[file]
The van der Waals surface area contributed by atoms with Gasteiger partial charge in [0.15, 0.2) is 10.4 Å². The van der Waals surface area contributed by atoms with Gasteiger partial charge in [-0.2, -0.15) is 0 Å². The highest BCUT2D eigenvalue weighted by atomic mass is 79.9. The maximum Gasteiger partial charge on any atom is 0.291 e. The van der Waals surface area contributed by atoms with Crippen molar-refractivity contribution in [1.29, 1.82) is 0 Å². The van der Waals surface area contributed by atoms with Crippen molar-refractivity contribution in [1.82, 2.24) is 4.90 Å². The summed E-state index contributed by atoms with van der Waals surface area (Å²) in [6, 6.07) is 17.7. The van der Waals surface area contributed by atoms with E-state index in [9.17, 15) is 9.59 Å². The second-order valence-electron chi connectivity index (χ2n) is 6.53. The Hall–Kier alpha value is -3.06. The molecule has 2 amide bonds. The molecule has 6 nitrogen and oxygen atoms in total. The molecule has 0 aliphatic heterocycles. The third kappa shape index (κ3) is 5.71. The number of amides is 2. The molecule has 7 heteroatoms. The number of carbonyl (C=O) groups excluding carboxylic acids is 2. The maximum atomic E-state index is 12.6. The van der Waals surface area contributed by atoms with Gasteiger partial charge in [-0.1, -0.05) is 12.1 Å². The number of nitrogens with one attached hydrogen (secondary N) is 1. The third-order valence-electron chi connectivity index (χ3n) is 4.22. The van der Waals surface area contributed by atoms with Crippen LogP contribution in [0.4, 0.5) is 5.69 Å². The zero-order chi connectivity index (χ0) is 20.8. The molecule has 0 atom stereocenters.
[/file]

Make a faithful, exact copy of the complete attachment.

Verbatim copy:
The van der Waals surface area contributed by atoms with Gasteiger partial charge in [0.15, 0.2) is 10.4 Å². The van der Waals surface area contributed by atoms with Gasteiger partial charge in [-0.2, -0.15) is 0 Å². The highest BCUT2D eigenvalue weighted by atomic mass is 79.9. The maximum Gasteiger partial charge on any atom is 0.291 e. The van der Waals surface area contributed by atoms with Crippen molar-refractivity contribution in [1.29, 1.82) is 0 Å². The van der Waals surface area contributed by atoms with Crippen molar-refractivity contribution in [1.82, 2.24) is 4.90 Å². The summed E-state index contributed by atoms with van der Waals surface area (Å²) in [6, 6.07) is 17.7. The van der Waals surface area contributed by atoms with E-state index in [9.17, 15) is 9.59 Å². The second-order valence-electron chi connectivity index (χ2n) is 6.53. The Hall–Kier alpha value is -3.06. The molecule has 2 amide bonds. The molecule has 6 nitrogen and oxygen atoms in total. The molecule has 0 aliphatic heterocycles. The third kappa shape index (κ3) is 5.71. The number of amides is 2. The molecule has 7 heteroatoms. The number of carbonyl (C=O) groups excluding carboxylic acids is 2. The maximum atomic E-state index is 12.6. The van der Waals surface area contributed by atoms with Gasteiger partial charge in [-0.1, -0.05) is 12.1 Å². The number of nitrogens with one attached hydrogen (secondary N) is 1. The third-order valence-electron chi connectivity index (χ3n) is 4.22. The van der Waals surface area contributed by atoms with Crippen LogP contribution in [0.4, 0.5) is 5.69 Å². The zero-order chi connectivity index (χ0) is 20.8. The molecule has 0 atom stereocenters.